Monday, 24 June 2013

Visiting Evil Upon Them.

It’s nice to have visitors, isn’t it? Tea and biscuits, friendly chat etc. One common form of visitor is totally unwelcome - even dreaded, presents of biscuits or not. No, not burglars, or termites, but letting agents, on inspections.

This is a relatively new occurrence. It used to be that tenants found a home, moved in, and unless there were problems, might not see the rentier (never, ever a letting agent) until they moved out. Not anymore. Now tenants are plagued by regular ‘checks,’ every six months at least, often as frequently as three months, even monthly. Perhaps agents want to be seen ‘doing something…anything’ to justify their inflated and bizarre fees.

Landgirl divested herself of agents, but I have fond memories of them arriving, doing their level best to look official, professional, and frankly, relevant, standing awkwardly, asking about repairs. On one occasion, they simply admired my plants before leaving asap.

I’ve suffered from the other side of this high and heavy handed practice. In a previous home, I found a note on the floor close to the communal back door (they couldn’t be bothered to climb stairs and post it to me.) Eventually, visits increased in regularity, but no repairs were done, no matter how many times I raised the problems. Finally, I withdrew consent, and said enough was enough. They stopped.

I wonder when frequent ‘inspections’ can be considered harassment, even with correct notice? I know of people, in dispute with rentiers and agents, who have been met with weekly, even daily ‘inspections.’ One was told it was because the owner was worried he’d sold the fridge on ebay.

The most annoying phrase related to this is: ‘Your presence is not required while the inspection is in progress.’ Erm, I think you’ll find it is. How would rentiers and agents like strangers wandering around, opening cupboards (this happened to me, I checked like a spy with thin sellotape on the bottom of a door), rifling through drawers, looking at the post on the doormat?

Sometimes inspectors comment on the tidiness of the place, which is none of their business – it’s the state of the property when tenants leave that matters. Even if renters are staging a minor dirty protest, providing they clean up afterwards, there’s little owners can do, although they would probably issue notice, because that’s always possible.

I’ve heard of owners arriving at weekends, wishing to inspect on the ‘wrong’ day and hammering on the front door demanding entry, of sending round clueless, nosy friends in their place, arriving with a posse, even taking photos of both the home and the renter – legally suspect, and also intimidating. Some of this behaviour is caused by owners failure to understand that they no longer have the right to saunter in and (land)lord it over their tenants.

Since owners must be notified of their landlord’s name and address, why not ‘notify’ them you intend to inspect their home, during the day, when they are out, and turn up with a few mates and a camera. Not nice. So don’t do it to renters.

Tuesday, 18 June 2013

Notice of Danger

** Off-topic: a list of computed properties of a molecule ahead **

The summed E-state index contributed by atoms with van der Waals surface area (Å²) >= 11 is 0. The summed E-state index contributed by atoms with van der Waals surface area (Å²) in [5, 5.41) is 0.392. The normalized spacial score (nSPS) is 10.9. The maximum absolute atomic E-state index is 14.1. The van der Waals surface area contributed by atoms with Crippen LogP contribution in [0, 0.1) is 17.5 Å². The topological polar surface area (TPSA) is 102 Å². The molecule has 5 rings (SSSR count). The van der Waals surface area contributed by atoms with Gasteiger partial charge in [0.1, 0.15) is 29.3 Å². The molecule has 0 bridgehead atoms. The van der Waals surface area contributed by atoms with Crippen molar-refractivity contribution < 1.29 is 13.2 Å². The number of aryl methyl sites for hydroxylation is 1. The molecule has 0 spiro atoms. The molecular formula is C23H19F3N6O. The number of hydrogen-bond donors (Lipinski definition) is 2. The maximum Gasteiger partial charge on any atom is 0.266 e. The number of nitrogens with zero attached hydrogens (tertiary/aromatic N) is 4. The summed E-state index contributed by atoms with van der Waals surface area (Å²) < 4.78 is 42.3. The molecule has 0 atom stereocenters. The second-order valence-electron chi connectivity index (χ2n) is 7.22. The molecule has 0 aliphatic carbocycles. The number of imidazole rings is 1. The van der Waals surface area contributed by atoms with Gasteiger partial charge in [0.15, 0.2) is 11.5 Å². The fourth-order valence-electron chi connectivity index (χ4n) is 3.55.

Tenants live in constant fear. They do not sleep, and cannot eat. The event they dread could happen at any time, and might destroy their lives, launch them into homelessness, propelling them towards debt, unemployment and relationship breakdown.

And what is this dreadful disaster? Fire? Locusts? Flatmates who are dyed in the wool Barry Manilow fans? (NB – this happened to me – the horror…) Do they cower from those villainous, semi-mystical, usually mythical bete-noires, the rogue landlords? Do they dread famine, Michael Gove, or death? Homes sucked into a hellhole, like in Poltergeist?

None of the above.

Tenants are scared of receiving notice - of being asked politely, lawfully and reasonably to leave their home within the correct legal framework. For tenants, it’s the most common way of finding themselves homeless, desperate, pleading for help, and sleeping on sofas – if they are lucky. This, lamentably, is a fact.

It’s one of the reasons I am irked by the otherwise amazing Shelter’s ‘stamp out rogue landlords’ campaign. The threat of living in a shed is horrible, wrong and the vile landlords who do this should be imprisoned. But the simple fact of lawful, legal, rightful notice is an every day problem, and causes widespread harm.

When notice is issued without warning, or when tenancies are not renewed, it’s usually about money – mainly when letting-leaches whisper into a rentier’s ear, giving them promises of inflated profits, heedless of the cost of seeking new tenants, since agents coin it in from sundry, random fees.

There are also silly ideas about squatters’ rights. In truth, squatters have no rights, but certain novice, ignorant rentiers insist that unless tenants are moved on regularly, they will have permanent leave to remain. It’s about wielding power.

Sometimes it’s just disorganisation, with owners thinking about selling up, issuing a notice to quit, then just – you know, changing their minds, heedless of the effect this has on tenants’ lives, or security.

Sometimes the reason is tenants asking for repairs – retaliatory eviction, deliberately problematic, in cases. Timing seems spiteful, with tenants moved on with no care for school terms, no concern for times of the year when moving is a problem – I shall mention again, that in France, nobody can be evicted in Winter, even when arrears are severe.

A former neighbour was expected to move out on January 1, and the rentier would not budge. January itself is quiet when house-hunting, but this meant the entire, notoriously slow, month of December was spent frantically seeking somewhere to go. The rentier was dismissive, and simply referred repeatedly to ‘her rights.’ She wanted more money. The flat was unlet for months. The tenant endured a nerve-wracking, miserable xmas.

Tenants slip between homes, desperate to cope with news that is always delivered at the wrong time, such as when hours have been cut, money is tight or when renters are ill, rendering new owners/agents unlikely to house them. Rogue landlords are appalling, but blasé, deluded avaricious owners who give notice on a whim cause more problems.